AT&T To Pay $105 Million To Settle Wireless Bill-Cramming Charges

(Mike Mozart)

In a few minutes, the Federal Trade Commission, the FCC and attorneys general from 50 states and the District of Columbia will announce a $105 million deal with AT&T that settles allegations that the company has profited off the practice known as “bill-cramming,” third-party charges illegally placed on customers’ wireless bills without authorization. [More]

FTC Gives Wireless Industry Suggestions On How To Not Be Bill-Cramming Jerks

FTC Gives Wireless Industry Suggestions On How To Not Be Bill-Cramming Jerks

Earlier this year, the Federal Trade Commission sued T-Mobile, accusing the wireless company of making hundred of millions of dollars off of so-called “premium” text-messaging subscriptions that were often never requested by subscribers. To preempt others from getting involved in illegal “bill cramming,” the FTC is asking carriers to implement policy changes now instead of waiting until it’s too late. [More]

(David Guija Alcaraz)

T-Mobile: We Shouldn’t Be Sued Over Bill-Cramming Because We’re Not Doing It Anymore & We’re Super-Sorry

Earlier this afternoon, the Federal Trade Commission filed a complaint against T-Mobile, alleging the wireless carrier made hundreds of millions of dollars off of bogus premium text-messaging charges “crammed” onto customers’ bills. The response from T-Mobile CEO John Legere isn’t exactly what you would describe as contrite. [More]

This sample provided by the FTC demonstrates how T-Mobile allegedly hid these charges from consumers.

T-Mobile Accused Of Making A Ton Of Cash From Bogus Charges On Phone Bills

T-Mobile, a company that has tried to position itself as being consumer-friendly, has been accused by federal regulators of being anything but friendly. The self-described “Un-carrier” has been accused in federal court of making hundreds of millions of dollars off of so-called “premium” text-messaging subscriptions that were often never requested by subscribers. [More]

(me and the sysop)

FTC Accuses Company Of Cramming Millions Of Dollars Of Bogus Charges On Wireless Bills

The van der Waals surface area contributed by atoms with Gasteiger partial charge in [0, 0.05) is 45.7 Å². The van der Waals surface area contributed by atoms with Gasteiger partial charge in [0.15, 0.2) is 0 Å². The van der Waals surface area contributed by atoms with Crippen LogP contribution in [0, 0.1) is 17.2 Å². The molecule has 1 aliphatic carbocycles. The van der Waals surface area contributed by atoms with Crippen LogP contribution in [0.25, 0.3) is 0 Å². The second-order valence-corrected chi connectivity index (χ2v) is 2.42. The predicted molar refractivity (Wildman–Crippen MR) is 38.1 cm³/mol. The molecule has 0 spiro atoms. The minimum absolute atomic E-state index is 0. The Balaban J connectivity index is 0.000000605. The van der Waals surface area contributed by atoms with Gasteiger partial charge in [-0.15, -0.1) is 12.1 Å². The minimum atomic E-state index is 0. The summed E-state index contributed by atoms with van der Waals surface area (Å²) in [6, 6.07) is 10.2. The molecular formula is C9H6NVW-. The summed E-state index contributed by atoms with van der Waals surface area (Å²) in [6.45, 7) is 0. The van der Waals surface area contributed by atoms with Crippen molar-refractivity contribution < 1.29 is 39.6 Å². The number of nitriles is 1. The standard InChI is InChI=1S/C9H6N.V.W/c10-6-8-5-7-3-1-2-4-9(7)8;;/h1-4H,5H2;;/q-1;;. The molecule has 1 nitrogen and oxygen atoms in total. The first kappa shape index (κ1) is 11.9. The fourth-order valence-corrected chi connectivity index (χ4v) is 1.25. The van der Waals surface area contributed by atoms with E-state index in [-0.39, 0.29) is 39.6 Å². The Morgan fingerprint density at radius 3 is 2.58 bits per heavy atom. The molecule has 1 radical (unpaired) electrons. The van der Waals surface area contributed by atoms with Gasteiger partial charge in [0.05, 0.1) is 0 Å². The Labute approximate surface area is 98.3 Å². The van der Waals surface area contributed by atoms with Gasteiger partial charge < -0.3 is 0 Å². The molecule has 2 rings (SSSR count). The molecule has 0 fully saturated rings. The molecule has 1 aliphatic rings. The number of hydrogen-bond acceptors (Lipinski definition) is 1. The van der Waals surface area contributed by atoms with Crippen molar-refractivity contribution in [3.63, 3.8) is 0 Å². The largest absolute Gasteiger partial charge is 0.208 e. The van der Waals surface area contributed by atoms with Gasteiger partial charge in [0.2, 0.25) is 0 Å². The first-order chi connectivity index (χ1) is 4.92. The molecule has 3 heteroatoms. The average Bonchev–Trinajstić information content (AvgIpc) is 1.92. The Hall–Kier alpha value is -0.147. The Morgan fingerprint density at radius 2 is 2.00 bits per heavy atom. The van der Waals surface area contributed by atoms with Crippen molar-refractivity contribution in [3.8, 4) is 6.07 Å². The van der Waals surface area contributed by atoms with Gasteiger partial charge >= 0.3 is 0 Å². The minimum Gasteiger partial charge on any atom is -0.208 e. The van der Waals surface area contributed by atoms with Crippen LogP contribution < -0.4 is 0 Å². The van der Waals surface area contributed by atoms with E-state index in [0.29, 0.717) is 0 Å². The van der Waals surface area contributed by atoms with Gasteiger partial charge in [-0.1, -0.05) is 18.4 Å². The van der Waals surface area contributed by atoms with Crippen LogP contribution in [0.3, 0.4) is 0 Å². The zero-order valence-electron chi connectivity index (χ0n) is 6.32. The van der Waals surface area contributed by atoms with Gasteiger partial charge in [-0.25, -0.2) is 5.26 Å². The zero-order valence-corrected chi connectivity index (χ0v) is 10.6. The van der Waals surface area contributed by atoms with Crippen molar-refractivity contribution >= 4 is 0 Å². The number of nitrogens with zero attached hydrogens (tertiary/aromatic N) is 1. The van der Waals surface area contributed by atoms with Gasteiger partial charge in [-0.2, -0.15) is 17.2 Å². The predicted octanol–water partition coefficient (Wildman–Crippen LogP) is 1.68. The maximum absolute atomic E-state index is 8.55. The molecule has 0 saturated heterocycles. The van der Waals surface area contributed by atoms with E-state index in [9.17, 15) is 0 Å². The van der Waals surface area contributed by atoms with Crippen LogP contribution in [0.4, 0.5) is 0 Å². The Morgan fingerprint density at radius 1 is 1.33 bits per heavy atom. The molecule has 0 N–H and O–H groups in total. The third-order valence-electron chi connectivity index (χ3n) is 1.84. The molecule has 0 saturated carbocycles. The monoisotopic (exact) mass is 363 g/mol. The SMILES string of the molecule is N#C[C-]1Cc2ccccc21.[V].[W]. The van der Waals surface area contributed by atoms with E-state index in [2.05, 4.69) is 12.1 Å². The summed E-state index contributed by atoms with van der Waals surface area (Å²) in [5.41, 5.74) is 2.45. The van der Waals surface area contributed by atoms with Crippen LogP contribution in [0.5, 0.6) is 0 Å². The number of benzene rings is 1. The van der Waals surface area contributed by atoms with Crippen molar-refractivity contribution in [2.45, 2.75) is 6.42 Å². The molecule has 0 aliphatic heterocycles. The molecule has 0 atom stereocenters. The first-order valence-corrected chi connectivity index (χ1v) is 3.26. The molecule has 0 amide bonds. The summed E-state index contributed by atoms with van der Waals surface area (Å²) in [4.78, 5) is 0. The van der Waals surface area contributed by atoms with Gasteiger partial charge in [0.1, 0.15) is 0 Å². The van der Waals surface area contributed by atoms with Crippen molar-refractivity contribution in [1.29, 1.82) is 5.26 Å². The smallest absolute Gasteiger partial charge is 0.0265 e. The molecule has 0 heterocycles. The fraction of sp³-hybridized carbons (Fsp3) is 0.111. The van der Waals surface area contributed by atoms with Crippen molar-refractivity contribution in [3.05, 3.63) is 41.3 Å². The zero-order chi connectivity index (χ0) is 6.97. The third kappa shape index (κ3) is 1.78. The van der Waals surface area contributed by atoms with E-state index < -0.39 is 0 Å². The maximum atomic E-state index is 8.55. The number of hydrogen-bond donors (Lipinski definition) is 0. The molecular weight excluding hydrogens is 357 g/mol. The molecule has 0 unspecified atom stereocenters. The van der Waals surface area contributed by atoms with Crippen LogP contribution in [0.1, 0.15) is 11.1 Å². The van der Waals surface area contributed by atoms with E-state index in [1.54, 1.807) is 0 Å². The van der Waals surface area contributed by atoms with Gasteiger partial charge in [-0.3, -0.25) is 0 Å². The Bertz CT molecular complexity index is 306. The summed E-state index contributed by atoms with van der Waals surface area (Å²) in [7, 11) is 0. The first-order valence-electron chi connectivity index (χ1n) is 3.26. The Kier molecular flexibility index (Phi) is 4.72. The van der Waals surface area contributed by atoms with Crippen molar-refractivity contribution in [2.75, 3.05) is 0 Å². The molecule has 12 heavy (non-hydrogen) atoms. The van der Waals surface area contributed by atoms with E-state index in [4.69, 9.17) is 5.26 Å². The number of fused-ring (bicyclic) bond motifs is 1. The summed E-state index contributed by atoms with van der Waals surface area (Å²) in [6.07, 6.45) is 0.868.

In the first case of its kind for the wireless industry, the Federal Trade Commission has accused a company and its owners of raking in millions of dollars by charging wireless customers for text services they never signed up for. [More]

FTC: Wireless Customers Should Be Able To Block All Third-Party Charges To Phone Bill

FTC: Wireless Customers Should Be Able To Block All Third-Party Charges To Phone Bill

While the FCC has recently enacted rule changes that make it more difficult for predatory third-party businesses to cram unwanted and unauthorized charges on consumers’ landline phone bills, it is still in the process of considering what to do about bill-cramming for wireless customers. For what it’s worth, the folks at the Federal Trade Commission have chimed in with their suggestion: Wireless providers should be required to give customers the option to block all third-party charges from their bills. [More]

FTC Goes After Nation's Largest 3rd-Party Billing Company For Profiting Off Bill-Cramming

FTC Goes After Nation's Largest 3rd-Party Billing Company For Profiting Off Bill-Cramming

The federal crackdown on the practice of landline bill-cramming — the slathering on of charges for often unauthorized third-party services onto consumers’ phone bills — continues, with the Federal Trade Commission accusing the country’s largest third-party billing business of attempting to cram $70 million worth of bogus charges down consumers’ throats. [More]

FCC Approves Anti-Cramming Rules For Landlines, But Nothing Yet On Wireless

FCC Approves Anti-Cramming Rules For Landlines, But Nothing Yet On Wireless

It’s been almost a year since the FCC finally got around to considering rule changes to keep landline phone service providers from padding customers’ bills with charges for third-party services that range from long-distance service to yoga classes. Today, the commission announced some new regulations — but they only goes so far in protecting consumers. [More]